Though my fists were still clinched, my eyes remained on the sight. And I made a mental note to take the shoes back with me across the river in the morning. But before I could take a step to pick them up, I heard my father call my name.
“Bart! ” his voice rolled down the stairs with an ominous timber, “you have a call. It’s your mother.”
“Mom and Dad…talking?” my forehead wrinkled, “This is an odd holiday.” At the top of the staircase, Dad stood expressionless and handed me the phone.
“Mom,” I breathed into the receiver, “ I’m just here for the night. I’ll be back in the morning…. Mom?”
There was a long pause on the other end. Then only two words made it across the wire.
The words struck me like a blow to the gut. My mind raced. I just saw him last night. I helped him out of his chair. He held my face and told me I was a good-- "NO!," I sent my voice back over the wire. “He went out this morning in that car of his. He’s probably stuck on the side of the road. You know he’s no mechanic.”
“We took him to the hospital earlier tonight, ” Mom continued explaining as calmly as she could. “We thought it was just another one of his episodes…. But… He died about ten minutes ago.”
In between her sobs and mine, I managed to tell her that I would drive back immediately. Not waiting for the ferry, I would take the long way around, over the only bridge; a trip of nearly a hundred miles. Then hanging up the phone, I fell into my father’s arms and we both dissolved into tears.
Once more the family was united, if only for the moment.
After I gathered myself, I realized that I had to grab my bag and my
cardboard box for the long ride back. So descending the dark stairs in tears,
I flipped on the stairway light so not to trip over the shoes when I reached the
bottom. However, as my foot rested on the last step, I stopped, gripped the
bannister and stared at the floor between the staircase and the door; the
enormous dark shoes with the wide shoestrings that had caught my attention
from across the room, were no longer there. Only the empty space on the
floor where they sat remained.
Though I knew I needed to go, something compelled me to search the room for the shoes. Thinking I had put them in my cardboard box, as I had planned, I turned the box upside down spilling out the photographs, the trinkets, and all the tangible reminders of birthdays and Thanksgivings that will now be forever changed. And all I could think of was The Finality, the road’s end. And yet another river I would eventually have to cross.
“He’s gone.” I whispered, repeating the words as I tossed the room. “My grandfather is gone… But those shoes – his enormous shoes were here! I SAW them!”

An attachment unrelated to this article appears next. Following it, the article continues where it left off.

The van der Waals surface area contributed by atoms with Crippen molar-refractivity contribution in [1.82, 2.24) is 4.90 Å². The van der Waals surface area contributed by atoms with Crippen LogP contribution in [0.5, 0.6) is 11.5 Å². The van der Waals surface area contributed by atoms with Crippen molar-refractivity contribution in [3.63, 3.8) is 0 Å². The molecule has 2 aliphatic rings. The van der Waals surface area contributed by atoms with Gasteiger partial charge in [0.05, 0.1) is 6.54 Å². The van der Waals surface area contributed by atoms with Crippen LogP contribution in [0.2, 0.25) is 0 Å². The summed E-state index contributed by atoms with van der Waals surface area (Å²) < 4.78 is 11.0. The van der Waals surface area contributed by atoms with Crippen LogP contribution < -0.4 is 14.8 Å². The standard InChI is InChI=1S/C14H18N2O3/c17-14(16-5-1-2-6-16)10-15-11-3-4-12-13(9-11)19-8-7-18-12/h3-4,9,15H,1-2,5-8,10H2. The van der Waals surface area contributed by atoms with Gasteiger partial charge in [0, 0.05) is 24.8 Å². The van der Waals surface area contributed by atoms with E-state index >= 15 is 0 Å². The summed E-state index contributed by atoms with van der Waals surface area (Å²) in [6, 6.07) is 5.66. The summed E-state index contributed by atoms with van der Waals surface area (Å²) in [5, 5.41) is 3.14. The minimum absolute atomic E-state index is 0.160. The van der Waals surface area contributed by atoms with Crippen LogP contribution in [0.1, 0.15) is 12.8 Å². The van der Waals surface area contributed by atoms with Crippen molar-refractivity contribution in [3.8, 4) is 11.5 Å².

Trying to calm myself I stood in the very spot where the shoes had rested and I let my mind rewind… “I saw the shoes before I got mom’s call.” I calculated. “And she said, ‘He died about ten minutes ago.’ -- Which would have put the shoes in my view mere moments after his departure.
--- I saw the shoes! I saw… Papaw. He was here.”
When the jig-saw picture of it all came together and the reality of the moment sank in, I no longer felt my unease. And I sat on the basement steps and cried.
“He came by to see me,” I whispered shaking my head, amazed. Though we’d said our “goodbyes” with his hands about my face, he stopped by to deliver one more message - there’s no such thing as finality. We do not end. He crossed the river on his way out, just to remind me that there is no divide. We will always be… family.
Some memories never fade, even though they disappear.
Thirty years have passed since I last saw Papaw’s shoes. And from that memorable holiday to this, I’ve learned to celebrate not just one festive occasion – but several. Due to a fluke of the calendar, the week we set aside to be Thankful is also the week that I remember helping my grandfather out of his chair…and he, going out of his way, to help me out of my despair. And during that week when my birthday cake is lit, I give thanks for the infinite illumination of what he showed me. For today, though I cannot fit in his enormous shoes, I know that if I can follow in his footsteps, there’s no cross unbearable, and no barrier un-crossable.
In fact, that winding road to Dayton no longer dead ends at the river’s edge; now there’s a bridge with four wide lanes of possibilities.
In celebration of "Papaw's" centennial year
we are making available volume one of his collected works.
Click on the image below to learn more.
we are making available volume one of his collected works.
Click on the image below to learn more.